Chained reaction: Proposal to alter COLA computation formula draws fire
Anyone who is following the current budget debate over the last week probably has become acquainted with the term “chained CPI.”
Most people probably know that CPI stands for Consumer Price Index, and that the CPI—in its most general sense—is a measure of changes in the price of a “basket” of consumer goods and services purchased by households. The CPI is a gauge of inflation that the powers-that-be use to calculate cost-of-living adjustments to Social Security, government annuities, etc.
So far, so good.
Chained CPI—also in its most general sense—is a different way of calculating the CPI that takes into account the fact that consumers switch to cheaper goods and services when prices rise.
Proponents of chained CPI—let’s just call it CCPI—say that the measure is a more accurate representation of changes in the price of that basket of goods than the CPI is.
CCPI opponents, a group that includes people on both ends of the political spectrum, say that the CCPI does not accurately reflect the purchasing habits of all those seniors receiving—and many living on--Social Security. They say that using it will greatly reduce Social Security payments over time.
In recent days, congressional Republican dealmakers have proposed switching to the use of CCPI to set Social Security COLAs as part of a fiscal-cliff budget deal. And now President Obama also reportedly is seriously considering the idea.
While news organizations over the last several days have been working overtime to make “chained CPI” a household phrase—or as social media types like to call it, a meme (an idea that quickly replicates itself throughout a society)—the term is old hat to those who monitor policy changes that affect retiree benefits.
Some groups—including Social Security advocates such as the 300-organization coalition Strengthen Social Security (formerly Social Security Works), and retiree advocates such as the National Active and Retired Federal Employees Association—have been sounding a warning over CCPI since at least mid-2011, when the idea reared its head during deficit reduction discussions.
And while it may have gone under most folks’ radar, the media actually did give CCPI a lot of coverage at that time, as well.
But this week, as the use of CCPI to calculate Social Security COLAs begins to look like a real possibility, awareness—and opposition—has ramped up much more quickly.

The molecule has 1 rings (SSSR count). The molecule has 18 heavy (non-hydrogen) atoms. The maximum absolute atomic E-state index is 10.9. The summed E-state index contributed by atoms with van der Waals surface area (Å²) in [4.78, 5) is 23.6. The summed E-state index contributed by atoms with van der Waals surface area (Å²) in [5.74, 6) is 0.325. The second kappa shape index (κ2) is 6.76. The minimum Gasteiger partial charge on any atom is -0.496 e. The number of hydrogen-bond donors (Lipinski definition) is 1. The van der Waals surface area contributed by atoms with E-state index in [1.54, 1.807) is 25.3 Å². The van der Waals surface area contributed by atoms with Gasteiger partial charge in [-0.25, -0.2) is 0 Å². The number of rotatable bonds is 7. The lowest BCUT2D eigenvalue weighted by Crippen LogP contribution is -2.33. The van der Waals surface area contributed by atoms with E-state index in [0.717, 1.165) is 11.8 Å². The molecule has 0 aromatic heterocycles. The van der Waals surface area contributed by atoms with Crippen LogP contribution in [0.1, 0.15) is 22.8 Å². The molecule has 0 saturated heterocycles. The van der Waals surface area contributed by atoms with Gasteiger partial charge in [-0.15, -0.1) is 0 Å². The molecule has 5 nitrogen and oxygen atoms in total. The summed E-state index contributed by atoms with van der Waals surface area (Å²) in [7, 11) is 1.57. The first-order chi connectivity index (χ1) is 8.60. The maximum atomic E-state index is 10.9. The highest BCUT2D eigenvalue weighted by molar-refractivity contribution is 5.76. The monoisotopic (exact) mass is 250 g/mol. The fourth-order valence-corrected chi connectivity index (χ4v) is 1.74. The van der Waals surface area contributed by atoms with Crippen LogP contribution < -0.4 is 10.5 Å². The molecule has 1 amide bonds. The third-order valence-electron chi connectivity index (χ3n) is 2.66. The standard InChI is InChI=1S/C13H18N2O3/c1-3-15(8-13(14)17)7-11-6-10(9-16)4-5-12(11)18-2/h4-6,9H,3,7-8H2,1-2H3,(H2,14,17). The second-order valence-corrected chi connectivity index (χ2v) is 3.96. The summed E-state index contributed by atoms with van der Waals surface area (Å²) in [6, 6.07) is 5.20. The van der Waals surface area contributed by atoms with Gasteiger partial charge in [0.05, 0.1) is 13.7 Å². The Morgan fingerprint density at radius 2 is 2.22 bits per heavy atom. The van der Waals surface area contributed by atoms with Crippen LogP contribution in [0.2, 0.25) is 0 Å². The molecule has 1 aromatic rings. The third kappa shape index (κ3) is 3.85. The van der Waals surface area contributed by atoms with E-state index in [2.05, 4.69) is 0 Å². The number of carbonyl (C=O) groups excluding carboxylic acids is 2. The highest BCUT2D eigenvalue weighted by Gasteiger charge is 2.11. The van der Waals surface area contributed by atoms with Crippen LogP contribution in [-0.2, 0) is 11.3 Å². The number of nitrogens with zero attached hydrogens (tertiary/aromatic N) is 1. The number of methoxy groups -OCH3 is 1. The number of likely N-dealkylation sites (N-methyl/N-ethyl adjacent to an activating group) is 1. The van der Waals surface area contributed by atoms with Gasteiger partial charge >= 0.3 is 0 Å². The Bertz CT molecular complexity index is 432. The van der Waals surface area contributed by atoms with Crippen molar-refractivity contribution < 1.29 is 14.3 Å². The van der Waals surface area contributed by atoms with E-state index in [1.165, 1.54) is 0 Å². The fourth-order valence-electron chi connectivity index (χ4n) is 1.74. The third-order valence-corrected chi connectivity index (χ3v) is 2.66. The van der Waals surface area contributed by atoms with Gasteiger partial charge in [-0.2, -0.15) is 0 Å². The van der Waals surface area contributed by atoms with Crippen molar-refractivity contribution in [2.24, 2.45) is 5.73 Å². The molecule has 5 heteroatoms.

The American Federation of Government Employees, for example, on Dec. 17 issued a statement saying that a switch to CCPI “will do more harm than good” for federal employees and middle-class families.
“President Obama could not have picked a worse or more regressive item in the House Republican budget than the chained CPI,” AFGE National President J. David Cox Sr. said in the statement. “Chained CPI not only cuts benefits to the most vulnerable and neediest Americans, it also is less accurate than the currently used measure of inflation. And chained CPI will lead to income tax increases for working and middle class families, a direct violation of the president’s promise to protect them from any tax increases.”
Cox maintains that CPI measures currently used already understate inflation for the elderly.
“This change will cause a large hit to federal pensions, Social Security benefits, veterans’ benefits, and federal benefits to poor children and the disabled. It also will raise taxes substantially on the poor and middle class, while leaving the rich untouched.”
The union cites an analysis from the Center for Economic and Policy Research, an organization funded in part by labor groups. AFGE said that the center found that using CCPI for indexing income tax brackets “would mean raising taxes 14.5 percent for those earning between $10,000 and $20,000 a year and 69 percent of the tax increases due to chained CPI-indexing would come from households earning less than $100,000.”
The president of NARFE, Joseph Beaudoin, also took a broadside at the CCPI in a Dec. 17 letter to members of Congress.
“In addition to lowering retirement income, using the chained CPI to measure inflation would increase taxes on lower- and middle-income taxpayers,” he wrote in the letter. “The impact of these combined changes would fall hardest on those who live the longest, as their savings dwindle, and on those whose sole source of retirement income is from their government benefit, including many receiving civilian or military retirement annuities.”
For folks who want to take a look at a current snapshot of the issue, one of the groups cited above, Strengthen Social Security, has put together a fact sheet just for the lame duck session of Congress.
At the same time, we’d wager most people have already heard enough, and that not many folks, outside of some policy wonks and legislators and those sitting at the bargaining table, are keen on the idea of using CCPI to calculate Social Security COLAs.
We'd also wager that for many retirees, the issue may seem less about keeping the nation from going over the fiscal cliff, and more about pushing retirees over it—wearing a lead parachute.
Posted by Phil Piemonte on December 18, 2012 at 4:12 PM